Father of History? Not in the modern sense of the word, and certainly he wasn’t the first to desire to record great deeds for prosperity. “Father of Lies”? Maybe according to some lights, but how douchey to call him that. No, Herodotus’s tale-spinning is as accurate for my purposes as Thucydides’s conscientious citing of sources, because they both make history great. Which is all I’m in it for—good times. And Herodotus gives us Marathon and Thermopylae and Salamis and Plataea, and tells us a story about mighty events with bluff Greek heroes and moustache-twirling Persian villains (the degeneration of the Persian royal house from Cyrus to Xerxes is one of humanity’s great decline-and-fall narratives), and one that may occasionally self-contradict and not dot its t’s, but it doesn’t matter, because it’s powerful and plausible and we WANT it to be the way it was. Herodotus is the Father of Wonder, here deployed in the service of the narrative, so we say “Amazing! They truly were the Greatest Generation.”<br><p>And that’s not all that Herodotus gives us. When he leaves his central story behind, which is often, he becomes the father of geography, ethnography, anthropology and much more besides. And he does it with such joyful savoir faire, all of it, the true and the false and the how could you possibly say. Without him we wouldn’t have the Scythian corpse sculptures, or the great birds from whose nests the Arabs pluck cinnamon bark, which comes from parts unknown. We wouldn’t have the Androphagi, or the man who had his son served up to him at banquet, or the people who eat their compeers when they reach the ripe old age, and in general we would have no idea how totally absurdly rife with cannibalism the non-Greek world is, which would be to our disadvantage. (We also wouldn’t have a hundred instances of horrible and unnecessary death inflicted by humans on their fellows to remind us just how awful these ancients could turn at the drop of an oracular censer.) And that is just as important as the story of the seven conspirators and the rise of Darius, or of the relationship that sprung up between Cyrus and Croesus the king of Libya, the crotchety guardian angel for all his captor’s endeavours. Or the Spartans throwing the envoys in the well, or "come and get them!" or “if their arrows block out the sun, then at least we’ll be fighting in the shade!” (We certainly wouldn’t have the movie 300, is what I’m saying.) It’s a different kind of wonder that the epideictic sort of above: it’s what the Dictionary of Obscure Sorrows called:<br><p>"la cuna, n. a twinge of sadness that there’s no frontier left, that as the last explorer trudged with his armies toward a blank spot on the map, he didn’t suddenly remember his daughter’s upcoming piano recital and turn for home, leaving a new continent unexplored so we could set its mists and mountains aside as a strategic reserve of mystery, if only to answer more of our children’s questions with "Nobody knows! Out there, anything is possible.'"<br><p>And so the wonder of the unexplored-becoming-explored contends with sadness; and the wonder of great deeds too contends with the sorrow of a life that always threatens to turn brutsih and short, where wonder is temporary and suffering is infinite. There is that stunning, gut-wrenching conversation between Xerxes andhis uncle Artabanus as they sit by the Hellespont watching the construction of the pontoon bridge, ready to invade Europe and inflict unthinkable horror on millions.<br><p>And Xerxes looks over his war mans in rows like waves and starts to cry. And he explains:<br><p>"I was overcome with pathos, sadness at the thought that even among all these thousands of men I behold, in one hundred years, not one will be alive."<br><p>And his wise uncle Artabanus, the only one to advise against the invasion (until some prophetic dreams scared him into error) and a model for uncles everywhere, replies:<br><p>"In one’s life we have deeper sorrows to bear than that. Short as our lives are, there is no human being either here or elsewhere so fortunate that it will not occur to him, often and not just once, to wish himself dead rather than alive. For misfortunes fall upon us and sicknesses trouble us, so that they make this life, for all its shortness, seem long."<p>It is to weep, <i>non</i>? But at least--Zeus be praised--there are those moments of Wonder; and Herodotus is their Father.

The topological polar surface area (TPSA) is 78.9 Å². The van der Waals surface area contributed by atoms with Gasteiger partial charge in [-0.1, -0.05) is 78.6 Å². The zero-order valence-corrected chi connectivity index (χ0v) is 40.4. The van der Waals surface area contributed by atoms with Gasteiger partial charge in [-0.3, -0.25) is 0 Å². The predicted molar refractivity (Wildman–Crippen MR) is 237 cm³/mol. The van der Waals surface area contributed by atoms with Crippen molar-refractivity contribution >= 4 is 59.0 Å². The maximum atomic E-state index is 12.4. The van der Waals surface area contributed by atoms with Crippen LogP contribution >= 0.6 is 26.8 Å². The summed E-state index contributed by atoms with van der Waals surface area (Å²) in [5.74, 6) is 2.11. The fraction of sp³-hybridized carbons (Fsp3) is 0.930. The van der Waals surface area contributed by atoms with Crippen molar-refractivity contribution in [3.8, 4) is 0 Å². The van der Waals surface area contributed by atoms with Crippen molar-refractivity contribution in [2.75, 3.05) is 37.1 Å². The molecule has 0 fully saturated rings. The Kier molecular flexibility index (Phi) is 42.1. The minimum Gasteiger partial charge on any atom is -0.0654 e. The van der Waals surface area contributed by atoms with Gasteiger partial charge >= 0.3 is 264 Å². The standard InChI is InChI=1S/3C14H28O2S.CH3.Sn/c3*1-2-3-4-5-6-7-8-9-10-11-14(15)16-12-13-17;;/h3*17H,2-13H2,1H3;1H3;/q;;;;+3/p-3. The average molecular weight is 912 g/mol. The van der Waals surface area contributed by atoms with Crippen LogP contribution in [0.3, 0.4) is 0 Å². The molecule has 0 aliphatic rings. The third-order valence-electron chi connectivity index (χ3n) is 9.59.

Review by rboyechko
Definitely a must read for anyone interested in ancient history. There is no doubt that much of the book is fiction, yet it's great for what it is.
Review by Helenliz
I loved this, it kept me gripped right the way through the 4 volume edition I borrowed from the library. He sets out to tell the history for the Persian wars, only he gets a bit sidetracked! Takes a whole book to describe Egypt, for example. Full of action, fine descriptions of places and tells tales. And he's so interested in anything and everything that it is full of little details, a real magpie of a mind at work. I can quite see how he comes to be called the father of history and the first writer of literature, because this doesn't actually fall into either category neatly - it is probably best described as a history embroidered with literature. It isn't all entirely factual, the men with eyes in their chests probably never existed, except in heresay, but that's how he gained his information - visit places and ask everyone about what's just over the horizon.
Review by saturnloft
Written in the 5th century BC, this is a fascinating snapshot of ancient Greek life and beliefs. Herodotus's narrative of the Persian War and the famous Spartan stand at Thermopylae are worth the price of admission alone, but where he really shines is in his many passages of sheer made up nonsense. For instance: his description of the hippopotamus - highly creative, highly wrong. Also, his ideas about the practices of other cultures are fairly ridiculous in some places, but this is what makes it so fun. He must have been a real hoot to hang out with, the kind of fellow who told fireside tales that kept listeners hanging on every improbable word."And there are these flying snakes, right?"Right, Herodotus, right.